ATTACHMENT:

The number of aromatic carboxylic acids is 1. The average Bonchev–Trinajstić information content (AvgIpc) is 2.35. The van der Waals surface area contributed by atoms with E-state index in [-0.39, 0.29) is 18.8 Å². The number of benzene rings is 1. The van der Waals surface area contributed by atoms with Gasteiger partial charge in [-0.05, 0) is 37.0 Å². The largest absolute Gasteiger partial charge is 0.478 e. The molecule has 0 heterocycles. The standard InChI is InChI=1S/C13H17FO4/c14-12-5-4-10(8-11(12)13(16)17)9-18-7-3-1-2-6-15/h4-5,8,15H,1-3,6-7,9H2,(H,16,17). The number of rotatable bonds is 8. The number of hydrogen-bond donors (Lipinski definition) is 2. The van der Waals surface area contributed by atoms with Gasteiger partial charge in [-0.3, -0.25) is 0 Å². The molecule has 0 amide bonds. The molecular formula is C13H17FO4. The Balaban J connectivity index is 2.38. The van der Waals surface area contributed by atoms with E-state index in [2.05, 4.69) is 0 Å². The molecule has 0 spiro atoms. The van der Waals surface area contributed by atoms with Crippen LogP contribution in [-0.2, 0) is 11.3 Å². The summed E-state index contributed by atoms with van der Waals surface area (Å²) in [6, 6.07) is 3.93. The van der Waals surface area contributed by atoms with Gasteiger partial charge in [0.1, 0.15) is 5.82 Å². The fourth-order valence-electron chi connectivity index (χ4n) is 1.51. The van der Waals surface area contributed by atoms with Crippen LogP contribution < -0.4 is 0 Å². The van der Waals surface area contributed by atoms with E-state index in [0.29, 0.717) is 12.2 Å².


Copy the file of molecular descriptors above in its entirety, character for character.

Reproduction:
The number of aromatic carboxylic acids is 1. The average Bonchev–Trinajstić information content (AvgIpc) is 2.35. The van der Waals surface area contributed by atoms with E-state index in [-0.39, 0.29) is 18.8 Å². The number of benzene rings is 1. The van der Waals surface area contributed by atoms with Gasteiger partial charge in [-0.05, 0) is 37.0 Å². The largest absolute Gasteiger partial charge is 0.478 e. The molecule has 0 heterocycles. The standard InChI is InChI=1S/C13H17FO4/c14-12-5-4-10(8-11(12)13(16)17)9-18-7-3-1-2-6-15/h4-5,8,15H,1-3,6-7,9H2,(H,16,17). The number of rotatable bonds is 8. The number of hydrogen-bond donors (Lipinski definition) is 2. The van der Waals surface area contributed by atoms with Gasteiger partial charge in [-0.3, -0.25) is 0 Å². The molecule has 0 amide bonds. The molecular formula is C13H17FO4. The Balaban J connectivity index is 2.38. The van der Waals surface area contributed by atoms with E-state index in [2.05, 4.69) is 0 Å². The molecule has 0 spiro atoms. The van der Waals surface area contributed by atoms with Crippen LogP contribution in [-0.2, 0) is 11.3 Å². The summed E-state index contributed by atoms with van der Waals surface area (Å²) in [6, 6.07) is 3.93. The van der Waals surface area contributed by atoms with Gasteiger partial charge in [0.1, 0.15) is 5.82 Å². The fourth-order valence-electron chi connectivity index (χ4n) is 1.51. The van der Waals surface area contributed by atoms with Crippen LogP contribution < -0.4 is 0 Å². The van der Waals surface area contributed by atoms with E-state index in [0.29, 0.717) is 12.2 Å².